Limit registration to non-disposable email address users<p>Protection against freemium abuse begins upon signup. Limiting registration to only those who don't use disposable email addresses is one way to do that. You can integrate a bulk email verification API into your registration page or use a disposable email domains database like the one provided <a href="https://emailverification.whoisxmlapi.com/disposable-email-domains?mc=bigthink.com" target="_self">by WhoisXML API</a> to automatically check if the email address a subscriber provided is disposable or not. A useful bulk email validation tool would tell your administrator immediately that the address is disposable, and so it's likely you're dealing with someone who might try to abuse a free trial.</p><a href="https://emailverification.whoisxmlapi.com/disposable-email-domains?mc=bigthink.com" ><img type="lazy-image" data-runner-src="https://assets.rebelmouse.io/eyJhbGciOiJIUzI1NiIsInR5cCI6IkpXVCJ9.eyJpbWFnZSI6Imh0dHBzOi8vYXNzZXRzLnJibC5tcy8yMzYzMjkwMy9vcmlnaW4ucG5nIiwiZXhwaXJlc19hdCI6MTY1MTUzMzE1OX0.RvfSCPLh2llBsT1ru98sLnwab0WNh-1JBqH4IhhOrw8/img.png?width=980" id="9a871" class="rm-shortcode" data-rm-shortcode-id="624ead3c30dd034e8a3e58ada443cfc6" data-rm-shortcode-name="rebelmouse-image" alt="Bulk email verification tool" /></a>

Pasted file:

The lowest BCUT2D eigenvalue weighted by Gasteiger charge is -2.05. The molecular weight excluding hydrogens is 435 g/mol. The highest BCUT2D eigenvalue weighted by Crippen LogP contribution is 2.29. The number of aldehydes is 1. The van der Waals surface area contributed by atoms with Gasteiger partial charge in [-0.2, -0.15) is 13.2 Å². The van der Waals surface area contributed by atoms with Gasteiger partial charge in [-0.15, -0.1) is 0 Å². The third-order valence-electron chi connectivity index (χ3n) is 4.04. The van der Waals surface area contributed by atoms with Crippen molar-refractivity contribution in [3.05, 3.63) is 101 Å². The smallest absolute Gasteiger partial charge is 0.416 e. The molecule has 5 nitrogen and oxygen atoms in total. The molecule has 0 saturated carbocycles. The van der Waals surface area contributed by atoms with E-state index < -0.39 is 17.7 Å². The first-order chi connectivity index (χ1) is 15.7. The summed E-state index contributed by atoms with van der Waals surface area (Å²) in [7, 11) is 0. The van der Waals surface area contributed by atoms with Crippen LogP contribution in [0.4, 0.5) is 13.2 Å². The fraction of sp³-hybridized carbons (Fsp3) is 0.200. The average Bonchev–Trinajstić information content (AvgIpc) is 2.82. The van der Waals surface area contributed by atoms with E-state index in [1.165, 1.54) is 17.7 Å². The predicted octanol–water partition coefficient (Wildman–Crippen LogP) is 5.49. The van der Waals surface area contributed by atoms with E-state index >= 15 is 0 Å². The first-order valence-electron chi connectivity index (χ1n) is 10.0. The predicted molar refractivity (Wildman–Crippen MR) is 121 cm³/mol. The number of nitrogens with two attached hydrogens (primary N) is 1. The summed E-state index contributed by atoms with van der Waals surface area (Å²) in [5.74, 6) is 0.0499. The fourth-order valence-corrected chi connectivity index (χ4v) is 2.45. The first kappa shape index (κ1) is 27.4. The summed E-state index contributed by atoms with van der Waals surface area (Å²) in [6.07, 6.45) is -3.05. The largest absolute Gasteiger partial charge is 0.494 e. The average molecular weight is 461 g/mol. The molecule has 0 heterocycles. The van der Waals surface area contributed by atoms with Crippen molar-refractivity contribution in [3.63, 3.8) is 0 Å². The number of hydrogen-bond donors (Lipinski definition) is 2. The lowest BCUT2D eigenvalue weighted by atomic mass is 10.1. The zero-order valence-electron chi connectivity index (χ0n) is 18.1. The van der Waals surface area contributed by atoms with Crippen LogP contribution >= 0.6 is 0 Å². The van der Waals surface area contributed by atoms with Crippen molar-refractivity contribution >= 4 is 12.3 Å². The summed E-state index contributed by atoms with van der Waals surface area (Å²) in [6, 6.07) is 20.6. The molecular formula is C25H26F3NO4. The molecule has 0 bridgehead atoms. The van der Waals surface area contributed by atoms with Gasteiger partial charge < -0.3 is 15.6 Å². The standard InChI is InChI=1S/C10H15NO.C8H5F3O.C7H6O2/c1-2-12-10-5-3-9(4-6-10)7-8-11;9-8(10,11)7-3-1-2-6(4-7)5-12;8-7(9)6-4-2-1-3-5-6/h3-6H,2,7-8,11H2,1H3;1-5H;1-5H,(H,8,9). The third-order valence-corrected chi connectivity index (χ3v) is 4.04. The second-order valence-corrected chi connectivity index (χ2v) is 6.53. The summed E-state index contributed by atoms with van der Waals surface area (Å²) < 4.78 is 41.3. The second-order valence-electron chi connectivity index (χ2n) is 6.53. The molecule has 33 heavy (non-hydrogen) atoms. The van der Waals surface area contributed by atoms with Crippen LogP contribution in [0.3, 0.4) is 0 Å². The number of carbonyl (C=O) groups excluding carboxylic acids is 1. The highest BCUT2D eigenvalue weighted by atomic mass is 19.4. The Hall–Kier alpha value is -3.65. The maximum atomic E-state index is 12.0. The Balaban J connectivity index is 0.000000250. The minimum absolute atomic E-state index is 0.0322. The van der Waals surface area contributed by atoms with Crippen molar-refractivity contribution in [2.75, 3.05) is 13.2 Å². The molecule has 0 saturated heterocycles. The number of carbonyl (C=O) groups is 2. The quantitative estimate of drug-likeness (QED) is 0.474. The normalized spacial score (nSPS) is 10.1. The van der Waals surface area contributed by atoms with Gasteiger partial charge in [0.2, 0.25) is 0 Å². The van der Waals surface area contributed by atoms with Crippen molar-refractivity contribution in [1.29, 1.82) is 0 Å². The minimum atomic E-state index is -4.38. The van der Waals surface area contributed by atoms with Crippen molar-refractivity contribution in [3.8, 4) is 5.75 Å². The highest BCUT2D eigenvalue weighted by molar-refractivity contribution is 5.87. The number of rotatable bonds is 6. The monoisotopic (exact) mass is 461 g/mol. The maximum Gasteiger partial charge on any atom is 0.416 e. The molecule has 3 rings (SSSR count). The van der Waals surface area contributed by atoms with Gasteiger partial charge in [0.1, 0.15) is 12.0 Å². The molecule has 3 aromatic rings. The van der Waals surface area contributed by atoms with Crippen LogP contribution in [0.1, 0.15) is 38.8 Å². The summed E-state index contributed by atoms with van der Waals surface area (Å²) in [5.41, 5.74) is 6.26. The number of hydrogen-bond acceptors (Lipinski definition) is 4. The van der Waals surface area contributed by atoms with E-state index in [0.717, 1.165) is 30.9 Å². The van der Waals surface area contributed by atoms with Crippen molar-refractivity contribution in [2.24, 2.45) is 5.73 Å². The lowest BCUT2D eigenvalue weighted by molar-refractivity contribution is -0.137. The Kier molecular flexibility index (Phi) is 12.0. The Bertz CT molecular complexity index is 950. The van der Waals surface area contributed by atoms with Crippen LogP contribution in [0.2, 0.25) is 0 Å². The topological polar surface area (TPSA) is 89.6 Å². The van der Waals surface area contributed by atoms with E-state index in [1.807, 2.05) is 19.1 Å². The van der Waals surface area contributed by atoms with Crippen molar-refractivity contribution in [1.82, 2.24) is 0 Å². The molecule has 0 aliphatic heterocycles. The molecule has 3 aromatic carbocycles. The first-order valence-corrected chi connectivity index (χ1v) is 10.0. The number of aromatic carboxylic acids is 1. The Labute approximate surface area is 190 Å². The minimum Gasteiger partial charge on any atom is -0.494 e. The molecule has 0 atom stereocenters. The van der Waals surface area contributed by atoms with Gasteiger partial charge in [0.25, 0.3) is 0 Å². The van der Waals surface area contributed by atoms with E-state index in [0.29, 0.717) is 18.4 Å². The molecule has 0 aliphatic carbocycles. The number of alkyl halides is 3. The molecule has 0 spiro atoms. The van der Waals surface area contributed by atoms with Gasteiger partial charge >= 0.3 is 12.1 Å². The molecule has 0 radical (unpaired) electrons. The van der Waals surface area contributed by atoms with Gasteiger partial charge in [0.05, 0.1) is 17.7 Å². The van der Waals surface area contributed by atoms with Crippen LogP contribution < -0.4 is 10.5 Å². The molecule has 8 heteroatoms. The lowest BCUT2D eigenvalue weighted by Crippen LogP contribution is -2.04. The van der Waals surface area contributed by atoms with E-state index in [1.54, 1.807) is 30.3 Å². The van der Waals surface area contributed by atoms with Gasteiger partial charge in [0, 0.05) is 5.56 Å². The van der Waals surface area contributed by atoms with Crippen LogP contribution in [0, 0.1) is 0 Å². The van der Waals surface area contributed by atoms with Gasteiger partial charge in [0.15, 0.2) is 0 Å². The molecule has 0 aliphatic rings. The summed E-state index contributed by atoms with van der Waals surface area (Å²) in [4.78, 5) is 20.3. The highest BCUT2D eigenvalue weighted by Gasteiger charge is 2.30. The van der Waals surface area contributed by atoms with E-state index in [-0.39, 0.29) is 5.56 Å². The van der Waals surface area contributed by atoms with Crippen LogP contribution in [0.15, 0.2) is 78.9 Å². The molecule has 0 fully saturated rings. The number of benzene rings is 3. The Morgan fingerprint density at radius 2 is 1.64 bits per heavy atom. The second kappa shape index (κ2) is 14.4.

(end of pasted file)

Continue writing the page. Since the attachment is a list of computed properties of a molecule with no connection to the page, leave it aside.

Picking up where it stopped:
Make sure the email address is contactable<p>Not all freemium abusers use disposable email addresses. Some can just as easily use personal email addresses from Gmail, Yahoo, or other free services. A lot of people keep extra email addresses to direct email marketing or newsletters to. It's one way to keep their primary personal inboxes less crowded.</p><p>Since these secondary email addresses probably get tons of marketing collateral each day, they're likely full, and so messages will sooner or later bounce. That's not good for any company as it translates to a high bounce rate, which can adversely affect its email deliverability and domain reputation.</p><p>A robust <a href="https://emailverification.whoisxmlapi.com/bulk-api?mc=bigthink" target="_blank" rel="noopener noreferrer">bulk email validation API</a> can instantly let you know if all the email addresses in your contact database are accessible. It tells you if every address is Simple Mail Transfer Protocol (SMTP)-enabled and, therefore, able to receive messages. So, if you, for instance, have the email address firstname.lastname@example.org in your database, which has an email verification result that says it isn't SMTP-reachable, it may be best to take it off your distribution list to lower your bounce rate.</p><p>Taking the email address that's probably no longer in use off your subscription list is also advisable. That way, your chances of dealing with a freemium abuser is reduced as well.<br></p><a href="https://emailverification.whoisxmlapi.com/bulk-api?mc=bigthink" ><img type="lazy-image" data-runner-src="https://assets.rebelmouse.io/eyJhbGciOiJIUzI1NiIsInR5cCI6IkpXVCJ9.eyJpbWFnZSI6Imh0dHBzOi8vYXNzZXRzLnJibC5tcy8yMzYzMzAyMy9vcmlnaW4ucG5nIiwiZXhwaXJlc19hdCI6MTYzMzA0MDI2MH0.GGDQJnOedW6yB9cq0qmrfPwTthcnB2xpi4pRnSLMomw/img.png?width=980" id="90d00" class="rm-shortcode" data-rm-shortcode-id="edb0bfce366c8fe0e86fa9874a1acbba" data-rm-shortcode-name="rebelmouse-image" alt="bulk email validation API tool" /></a>